Developer: id Software / Publisher: Bethesda Softworks / Price: $59.99 / Rating: Mature [Blood and Gore, Intense Violence, Strong Language] / Played on: Xbox 360, PS3
It’s hard to believe it but Rage represents the end of a near seven-year hiatus from major releases for id Software. A couple of iPhone games and a browser-based version of Quake barely filled the void, but its last real game was 2004’s Doom 3. So consider this review a sigh of relief, as I’m happy to report Rage is a renaissance-like return for arguably the most important development studio in the history of videogames. id approaches this game’s design and the current generation of consoles (both of which are previously uncharted territories for them) with a level confidence I’d expect from the most well-established studios of this era.
It’s easy to dismiss Rage’s post-apocalyptic setting given the frequent appearance of similar backdrops throughout our media over the last few years but it’s probably the most compelling aspect of the game. Scattered throughout the vast wastelands of the world, small pockets of humanity struggle to survive through whatever elements of technology and culture remain from before a devastating asteroid struck the world some 100-ish years earlier. The most immediate threat lies in the countless groups of bandits and feral mutants that want nothing more than to smash you in the face and steal your supplies. But always looming is the sinister and somewhat mysterious totalitarian group simply known as The Authority. This may not make the world of Rage sound special but it’s really the small touches that sell it. Some of my favorite moments emerged from just wandering around the game’s settlements or going for a spin through the wastelands with no destination in mind. Stumbling across a group of settlers playing space dice in an alley way or experiencing your first trip through the set of Mutant Bash TV are just a couple of the many signs implying there’s a much larger culture and history to this world than what is obviously presented before you.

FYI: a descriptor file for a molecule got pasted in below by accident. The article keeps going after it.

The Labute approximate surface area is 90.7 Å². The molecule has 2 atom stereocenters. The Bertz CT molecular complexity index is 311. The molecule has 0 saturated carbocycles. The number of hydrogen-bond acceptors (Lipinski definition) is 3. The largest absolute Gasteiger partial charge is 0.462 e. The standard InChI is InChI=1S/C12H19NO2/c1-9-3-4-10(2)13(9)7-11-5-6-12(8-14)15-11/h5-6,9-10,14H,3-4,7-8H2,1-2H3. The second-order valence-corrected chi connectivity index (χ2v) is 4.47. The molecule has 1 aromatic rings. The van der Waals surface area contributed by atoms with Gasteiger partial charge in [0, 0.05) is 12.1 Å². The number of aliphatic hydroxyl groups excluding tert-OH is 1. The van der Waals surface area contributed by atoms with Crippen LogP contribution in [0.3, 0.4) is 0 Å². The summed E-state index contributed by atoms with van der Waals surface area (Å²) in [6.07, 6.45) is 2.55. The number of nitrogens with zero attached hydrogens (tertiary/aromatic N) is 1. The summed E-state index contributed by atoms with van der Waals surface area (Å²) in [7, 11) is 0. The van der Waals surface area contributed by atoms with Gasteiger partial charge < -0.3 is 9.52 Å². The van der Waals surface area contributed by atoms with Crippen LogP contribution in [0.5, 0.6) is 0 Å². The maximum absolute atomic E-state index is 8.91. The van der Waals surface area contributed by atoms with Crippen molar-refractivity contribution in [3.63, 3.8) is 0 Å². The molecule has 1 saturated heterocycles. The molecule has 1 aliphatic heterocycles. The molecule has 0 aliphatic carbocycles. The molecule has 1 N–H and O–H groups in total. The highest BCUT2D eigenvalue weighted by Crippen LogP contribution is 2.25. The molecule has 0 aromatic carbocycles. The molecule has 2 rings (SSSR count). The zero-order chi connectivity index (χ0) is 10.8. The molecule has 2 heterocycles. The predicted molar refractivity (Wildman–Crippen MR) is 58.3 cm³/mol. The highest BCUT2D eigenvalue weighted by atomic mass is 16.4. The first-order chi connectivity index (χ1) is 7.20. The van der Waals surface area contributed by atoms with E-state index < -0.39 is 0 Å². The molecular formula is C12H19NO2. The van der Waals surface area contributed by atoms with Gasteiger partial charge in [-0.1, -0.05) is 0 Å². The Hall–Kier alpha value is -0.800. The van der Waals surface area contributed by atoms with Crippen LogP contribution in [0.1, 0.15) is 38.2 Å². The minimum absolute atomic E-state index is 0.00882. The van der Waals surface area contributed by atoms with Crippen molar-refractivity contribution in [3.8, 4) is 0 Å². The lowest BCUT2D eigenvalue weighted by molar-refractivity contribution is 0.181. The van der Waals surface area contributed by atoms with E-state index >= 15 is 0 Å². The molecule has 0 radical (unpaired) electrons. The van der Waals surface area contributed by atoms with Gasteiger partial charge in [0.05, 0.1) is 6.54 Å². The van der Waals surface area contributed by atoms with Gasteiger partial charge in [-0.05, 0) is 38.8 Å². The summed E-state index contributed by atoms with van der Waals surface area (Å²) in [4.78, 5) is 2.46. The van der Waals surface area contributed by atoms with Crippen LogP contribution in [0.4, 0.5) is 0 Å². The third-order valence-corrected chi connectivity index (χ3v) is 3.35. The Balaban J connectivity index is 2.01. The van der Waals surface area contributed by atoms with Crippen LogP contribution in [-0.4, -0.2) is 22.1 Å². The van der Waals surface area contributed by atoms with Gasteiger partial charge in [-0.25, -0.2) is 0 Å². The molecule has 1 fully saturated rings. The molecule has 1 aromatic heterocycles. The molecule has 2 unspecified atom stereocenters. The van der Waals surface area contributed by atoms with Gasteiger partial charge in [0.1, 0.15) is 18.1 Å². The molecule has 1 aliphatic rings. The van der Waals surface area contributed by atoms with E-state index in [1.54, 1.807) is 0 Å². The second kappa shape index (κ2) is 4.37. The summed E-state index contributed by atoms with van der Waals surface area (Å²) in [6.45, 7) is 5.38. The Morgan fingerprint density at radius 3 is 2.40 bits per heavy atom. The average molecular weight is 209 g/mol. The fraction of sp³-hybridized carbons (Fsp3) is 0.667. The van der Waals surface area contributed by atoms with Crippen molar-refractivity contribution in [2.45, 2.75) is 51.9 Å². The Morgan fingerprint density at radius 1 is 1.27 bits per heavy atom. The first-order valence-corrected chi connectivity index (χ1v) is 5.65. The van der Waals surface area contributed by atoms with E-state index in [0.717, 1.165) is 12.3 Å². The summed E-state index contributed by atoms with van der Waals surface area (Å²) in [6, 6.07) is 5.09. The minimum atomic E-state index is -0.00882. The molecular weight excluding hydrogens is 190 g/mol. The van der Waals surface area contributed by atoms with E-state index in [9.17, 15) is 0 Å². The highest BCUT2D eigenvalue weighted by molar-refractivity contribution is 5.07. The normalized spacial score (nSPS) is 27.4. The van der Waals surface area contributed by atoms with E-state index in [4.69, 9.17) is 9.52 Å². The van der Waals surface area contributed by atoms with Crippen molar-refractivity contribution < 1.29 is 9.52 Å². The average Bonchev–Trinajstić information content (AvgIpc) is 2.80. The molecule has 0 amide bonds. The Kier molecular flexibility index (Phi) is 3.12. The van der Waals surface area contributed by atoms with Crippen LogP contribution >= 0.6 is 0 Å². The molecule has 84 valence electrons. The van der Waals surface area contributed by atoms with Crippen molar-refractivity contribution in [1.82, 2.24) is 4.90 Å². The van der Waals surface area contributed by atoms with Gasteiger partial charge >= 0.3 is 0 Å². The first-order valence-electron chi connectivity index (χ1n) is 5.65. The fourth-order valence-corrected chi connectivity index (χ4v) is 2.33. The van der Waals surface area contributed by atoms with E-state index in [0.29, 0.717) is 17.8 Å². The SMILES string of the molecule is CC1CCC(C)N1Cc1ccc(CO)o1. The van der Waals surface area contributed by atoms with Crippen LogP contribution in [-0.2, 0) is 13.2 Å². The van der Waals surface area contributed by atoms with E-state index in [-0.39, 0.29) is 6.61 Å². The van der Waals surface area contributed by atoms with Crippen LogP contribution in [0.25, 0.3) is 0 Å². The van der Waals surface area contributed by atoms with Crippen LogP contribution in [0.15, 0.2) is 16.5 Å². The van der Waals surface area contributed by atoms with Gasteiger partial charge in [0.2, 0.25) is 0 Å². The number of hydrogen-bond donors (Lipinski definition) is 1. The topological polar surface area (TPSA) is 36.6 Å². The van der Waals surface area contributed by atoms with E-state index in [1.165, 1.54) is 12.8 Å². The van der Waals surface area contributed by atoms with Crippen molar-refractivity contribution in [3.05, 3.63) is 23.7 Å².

As for the nuts and bolts of Rage’s narrative, you take on the role of a nameless, silent protagonist emerging from an Ark, an underground cryo-pod used to preserve humans for when the end of days arrives. It won’t take long before you discover that, as an Ark human, you are a very sought-after commodity. The convoluted and unclear answer about how and why can make it easy to lose sight of your motivation to keep pushing forward. Maybe this is a subtle commentary on the perspective of “good” and “bad” but I’m just going to chalk it up to some sketchy story telling.
Do you feel games similar to Fallout 3 are a little too open-ended? Or maybe Call of Duty is too linear? Well, Rage is some kind of happy medium between the two and it’s unlike anything id has done before. When you begin the game you hit a couple of smaller settlements before making your way to the game’s bigger cities. Each of these acts as a hub area for a certain portion of the game. Here you talk to settlers to pick up quests, purchase goods (weapons, ammo, engineering schematics, car parts, etc.), and enter races.
The quests, which you spend a good chunk of your time with Rage completing, are for the most part what you’d expect from a modern first-person shooter. Leaving the hub worlds and traversing across the wasteland (we’ll get into that later), you enter these more linear sections of the game that, within the context of the open world, are comparable to dungeons from an RPG. Here you’re tasked with collecting parts, killing mutants, or some combination of the two.
I’d say something like “well, of course the guns in Rage feel great, these are the guys that made the first-person shooter genre” but, it’s been so damn long since id put out a new shooter that it’s not really a given. Thankfully, they do. Just remember that this is the post-apocalypse so pistols and assault rifles come with some wear and tear. Weapons don’t feel perfect; they have just enough recoil and kickback to keep combat encounters feeling chaotic but in a good way. Each gun also comes with a couple of types of alternative rounds. For example, the crossbow can be loaded with explosive mind-control darts that allow you to take over enemies. And the rocket launcher can be filled with vehicle-seeking rockets. It’s worth mentioning that Rage isn’t really a loot-driven game like Borderlands. You acquire guns via specific story moments or through certain vendors.